Currents in the atmosphere and 2017 Atlantic hurricanes

Tracking the aerosols carried on the winds let scientists see the currents in our atmosphere. This visualization follows sea salt, dust, and smoke from July 31 to November 1, 2017, to reveal how these particles are transported across the map.

The first thing that is noticeable is how far the particles can travel. Smoke from fires in the Pacific Northwest gets caught in a weather pattern and pulled all the way across the US and over to Europe. Hurricanes form off the coast of Africa and travel across the Atlantic to make landfall in the United States. Dust from the Sahara is blown into the Gulf of Mexico. To understand the impacts of aerosols, scientists need to study the process as a global system.

During the 2017 hurricane season, the storms are visible because of the sea salt that is captured by the storms. Strong winds at the surface lift the sea salt into the atmosphere and the particles are incorporated into the storm.

Hurricane “Irma” is the first big storm that spawns off the coast of Africa. As the storm spins up, the Saharan dust is absorbed in cloud droplets and washed out of the storm as rain.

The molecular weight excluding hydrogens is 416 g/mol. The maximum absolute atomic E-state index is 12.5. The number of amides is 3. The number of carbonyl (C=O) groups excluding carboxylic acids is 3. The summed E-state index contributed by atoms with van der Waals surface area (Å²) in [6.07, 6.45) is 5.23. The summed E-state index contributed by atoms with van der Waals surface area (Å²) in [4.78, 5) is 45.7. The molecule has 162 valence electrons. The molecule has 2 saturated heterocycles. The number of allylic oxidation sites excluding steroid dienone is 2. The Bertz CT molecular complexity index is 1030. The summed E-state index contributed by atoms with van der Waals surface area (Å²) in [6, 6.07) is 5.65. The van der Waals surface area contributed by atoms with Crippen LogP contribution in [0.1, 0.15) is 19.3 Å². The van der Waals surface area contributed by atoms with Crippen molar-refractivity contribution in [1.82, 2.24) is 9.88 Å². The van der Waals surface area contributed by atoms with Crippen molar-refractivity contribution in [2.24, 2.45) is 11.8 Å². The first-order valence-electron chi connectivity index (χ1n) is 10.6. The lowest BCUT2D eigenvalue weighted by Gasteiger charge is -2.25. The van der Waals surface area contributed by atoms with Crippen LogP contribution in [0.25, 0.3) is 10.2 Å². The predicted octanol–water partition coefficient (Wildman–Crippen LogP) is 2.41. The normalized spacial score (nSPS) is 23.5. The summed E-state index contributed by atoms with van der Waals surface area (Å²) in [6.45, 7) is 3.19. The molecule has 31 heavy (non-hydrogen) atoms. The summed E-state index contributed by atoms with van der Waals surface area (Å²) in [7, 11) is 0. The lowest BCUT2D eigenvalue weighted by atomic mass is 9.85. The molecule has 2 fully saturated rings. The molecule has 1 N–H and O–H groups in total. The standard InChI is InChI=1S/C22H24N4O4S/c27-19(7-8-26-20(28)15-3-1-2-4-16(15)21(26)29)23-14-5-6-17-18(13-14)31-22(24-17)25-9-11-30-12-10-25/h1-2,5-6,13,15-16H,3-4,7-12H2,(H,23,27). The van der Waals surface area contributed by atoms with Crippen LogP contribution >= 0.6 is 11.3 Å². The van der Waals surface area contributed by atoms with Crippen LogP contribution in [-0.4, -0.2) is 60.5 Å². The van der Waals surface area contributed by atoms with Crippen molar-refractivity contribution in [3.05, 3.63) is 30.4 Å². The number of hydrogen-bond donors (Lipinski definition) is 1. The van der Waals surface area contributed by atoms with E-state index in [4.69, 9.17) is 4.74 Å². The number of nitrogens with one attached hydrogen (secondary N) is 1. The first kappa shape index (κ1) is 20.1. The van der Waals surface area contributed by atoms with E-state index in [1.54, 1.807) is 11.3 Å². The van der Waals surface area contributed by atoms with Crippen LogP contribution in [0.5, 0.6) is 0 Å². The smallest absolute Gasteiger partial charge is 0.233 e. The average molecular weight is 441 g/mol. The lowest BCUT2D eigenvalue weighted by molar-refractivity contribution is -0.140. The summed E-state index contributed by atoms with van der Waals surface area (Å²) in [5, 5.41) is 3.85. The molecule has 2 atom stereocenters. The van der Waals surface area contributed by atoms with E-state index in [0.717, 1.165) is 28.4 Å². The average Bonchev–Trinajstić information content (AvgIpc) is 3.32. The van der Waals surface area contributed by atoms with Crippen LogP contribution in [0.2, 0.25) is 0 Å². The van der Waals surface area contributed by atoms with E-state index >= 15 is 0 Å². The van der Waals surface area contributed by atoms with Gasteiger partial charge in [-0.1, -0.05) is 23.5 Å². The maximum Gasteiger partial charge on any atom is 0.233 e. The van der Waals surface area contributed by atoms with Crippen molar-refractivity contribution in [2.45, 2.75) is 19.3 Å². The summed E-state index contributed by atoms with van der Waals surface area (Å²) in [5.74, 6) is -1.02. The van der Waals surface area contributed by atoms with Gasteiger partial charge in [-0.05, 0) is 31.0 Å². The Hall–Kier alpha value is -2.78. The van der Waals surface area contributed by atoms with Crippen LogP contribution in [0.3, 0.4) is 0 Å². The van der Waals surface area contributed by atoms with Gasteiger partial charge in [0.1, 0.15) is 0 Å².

This process happens with most of the storms, except for Hurricane “Ophelia.” Forming more northward than most storms, Ophelia traveled to the east picking up dust from the Sahara and smoke from large fires in Portugal. Retaining its tropical storm state farther northward than any system in the Atlantic, Ophelia carried the smoke and dust into Ireland and the UK.


  • Matthew R. Radcliff (USRA): Lead Producer 
  • Aaron E. Lepsch (ADNET Systems, Inc.): Technical Support
  • William Putman (NASA/GSFC): Lead Scientist
  • Anton S. Darmenov (NASA/GSFC): Scientist
  • Ellen T. Gray (ADNET Systems, Inc.): Narrator
  • Music: Elapsing Time by Christian Telford [ASCAP], Robert Anthony Navarro [ASCAP] 

Featured image credit: NASA

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